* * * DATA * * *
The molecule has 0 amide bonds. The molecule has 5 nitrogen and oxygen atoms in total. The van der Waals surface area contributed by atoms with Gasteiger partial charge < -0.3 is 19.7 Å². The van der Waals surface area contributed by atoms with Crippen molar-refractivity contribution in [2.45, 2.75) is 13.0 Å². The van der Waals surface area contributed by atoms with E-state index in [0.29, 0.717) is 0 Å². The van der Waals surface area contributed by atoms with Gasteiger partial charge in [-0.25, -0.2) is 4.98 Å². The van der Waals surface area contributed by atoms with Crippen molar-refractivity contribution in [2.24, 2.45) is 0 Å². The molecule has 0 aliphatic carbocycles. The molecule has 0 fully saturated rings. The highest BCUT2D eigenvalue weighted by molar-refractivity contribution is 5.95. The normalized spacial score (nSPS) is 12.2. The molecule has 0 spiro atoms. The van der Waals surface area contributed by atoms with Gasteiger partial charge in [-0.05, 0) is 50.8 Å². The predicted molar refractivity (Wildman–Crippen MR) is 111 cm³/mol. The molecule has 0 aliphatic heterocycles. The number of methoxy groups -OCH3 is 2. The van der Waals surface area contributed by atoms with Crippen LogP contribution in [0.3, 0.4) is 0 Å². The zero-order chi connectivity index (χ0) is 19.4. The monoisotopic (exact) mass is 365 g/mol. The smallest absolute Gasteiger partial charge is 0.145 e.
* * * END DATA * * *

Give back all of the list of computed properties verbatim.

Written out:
The molecule has 0 amide bonds. The molecule has 5 nitrogen and oxygen atoms in total. The van der Waals surface area contributed by atoms with Gasteiger partial charge < -0.3 is 19.7 Å². The van der Waals surface area contributed by atoms with Crippen molar-refractivity contribution in [2.45, 2.75) is 13.0 Å². The van der Waals surface area contributed by atoms with E-state index in [0.29, 0.717) is 0 Å². The van der Waals surface area contributed by atoms with Gasteiger partial charge in [-0.25, -0.2) is 4.98 Å². The van der Waals surface area contributed by atoms with Crippen molar-refractivity contribution in [2.24, 2.45) is 0 Å². The molecule has 0 aliphatic carbocycles. The molecule has 0 fully saturated rings. The highest BCUT2D eigenvalue weighted by molar-refractivity contribution is 5.95. The normalized spacial score (nSPS) is 12.2. The molecule has 0 spiro atoms. The van der Waals surface area contributed by atoms with Gasteiger partial charge in [-0.05, 0) is 50.8 Å². The predicted molar refractivity (Wildman–Crippen MR) is 111 cm³/mol. The molecule has 0 aliphatic heterocycles. The number of methoxy groups -OCH3 is 2. The van der Waals surface area contributed by atoms with Crippen LogP contribution in [0.3, 0.4) is 0 Å². The zero-order chi connectivity index (χ0) is 19.4. The monoisotopic (exact) mass is 365 g/mol. The smallest absolute Gasteiger partial charge is 0.145 e.